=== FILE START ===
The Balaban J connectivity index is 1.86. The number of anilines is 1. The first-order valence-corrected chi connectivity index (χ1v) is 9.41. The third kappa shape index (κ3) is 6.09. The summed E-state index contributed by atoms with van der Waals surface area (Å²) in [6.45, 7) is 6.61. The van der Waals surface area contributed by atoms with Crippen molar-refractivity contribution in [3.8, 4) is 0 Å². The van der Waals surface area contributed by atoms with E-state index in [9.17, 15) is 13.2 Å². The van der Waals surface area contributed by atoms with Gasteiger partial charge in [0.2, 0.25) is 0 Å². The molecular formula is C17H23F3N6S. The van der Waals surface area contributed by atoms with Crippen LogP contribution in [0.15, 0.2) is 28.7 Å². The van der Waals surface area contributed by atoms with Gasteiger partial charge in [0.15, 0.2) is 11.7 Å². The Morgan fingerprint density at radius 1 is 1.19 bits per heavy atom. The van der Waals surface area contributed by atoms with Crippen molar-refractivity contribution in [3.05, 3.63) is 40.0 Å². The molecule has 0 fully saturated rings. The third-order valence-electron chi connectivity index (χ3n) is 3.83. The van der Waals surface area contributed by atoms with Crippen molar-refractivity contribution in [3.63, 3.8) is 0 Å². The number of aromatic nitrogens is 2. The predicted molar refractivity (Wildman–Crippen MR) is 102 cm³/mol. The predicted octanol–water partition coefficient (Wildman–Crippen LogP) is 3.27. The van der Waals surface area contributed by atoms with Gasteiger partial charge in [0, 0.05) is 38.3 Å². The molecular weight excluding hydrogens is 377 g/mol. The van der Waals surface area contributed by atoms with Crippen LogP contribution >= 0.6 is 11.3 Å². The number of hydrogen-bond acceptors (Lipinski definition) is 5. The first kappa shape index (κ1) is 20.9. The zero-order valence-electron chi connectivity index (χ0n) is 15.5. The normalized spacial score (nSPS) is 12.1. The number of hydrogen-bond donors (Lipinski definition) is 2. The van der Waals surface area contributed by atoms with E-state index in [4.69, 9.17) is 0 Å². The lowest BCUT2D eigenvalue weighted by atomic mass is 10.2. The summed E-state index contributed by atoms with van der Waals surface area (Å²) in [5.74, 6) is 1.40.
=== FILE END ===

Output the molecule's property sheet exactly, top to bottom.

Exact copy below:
The Balaban J connectivity index is 1.86. The number of anilines is 1. The first-order valence-corrected chi connectivity index (χ1v) is 9.41. The third kappa shape index (κ3) is 6.09. The summed E-state index contributed by atoms with van der Waals surface area (Å²) in [6.45, 7) is 6.61. The van der Waals surface area contributed by atoms with Crippen molar-refractivity contribution in [3.8, 4) is 0 Å². The van der Waals surface area contributed by atoms with E-state index in [9.17, 15) is 13.2 Å². The van der Waals surface area contributed by atoms with Gasteiger partial charge in [0.2, 0.25) is 0 Å². The molecular formula is C17H23F3N6S. The van der Waals surface area contributed by atoms with Crippen LogP contribution in [0.15, 0.2) is 28.7 Å². The van der Waals surface area contributed by atoms with Gasteiger partial charge in [0.15, 0.2) is 11.7 Å². The Morgan fingerprint density at radius 1 is 1.19 bits per heavy atom. The van der Waals surface area contributed by atoms with Crippen molar-refractivity contribution in [3.05, 3.63) is 40.0 Å². The molecule has 0 fully saturated rings. The third-order valence-electron chi connectivity index (χ3n) is 3.83. The van der Waals surface area contributed by atoms with Crippen molar-refractivity contribution in [3.63, 3.8) is 0 Å². The number of aromatic nitrogens is 2. The predicted molar refractivity (Wildman–Crippen MR) is 102 cm³/mol. The predicted octanol–water partition coefficient (Wildman–Crippen LogP) is 3.27. The van der Waals surface area contributed by atoms with Gasteiger partial charge in [0, 0.05) is 38.3 Å². The molecular weight excluding hydrogens is 377 g/mol. The van der Waals surface area contributed by atoms with Crippen LogP contribution >= 0.6 is 11.3 Å². The number of hydrogen-bond acceptors (Lipinski definition) is 5. The first kappa shape index (κ1) is 20.9. The zero-order valence-electron chi connectivity index (χ0n) is 15.5. The normalized spacial score (nSPS) is 12.1. The number of hydrogen-bond donors (Lipinski definition) is 2. The van der Waals surface area contributed by atoms with E-state index in [4.69, 9.17) is 0 Å². The lowest BCUT2D eigenvalue weighted by atomic mass is 10.2. The summed E-state index contributed by atoms with van der Waals surface area (Å²) in [5.74, 6) is 1.40.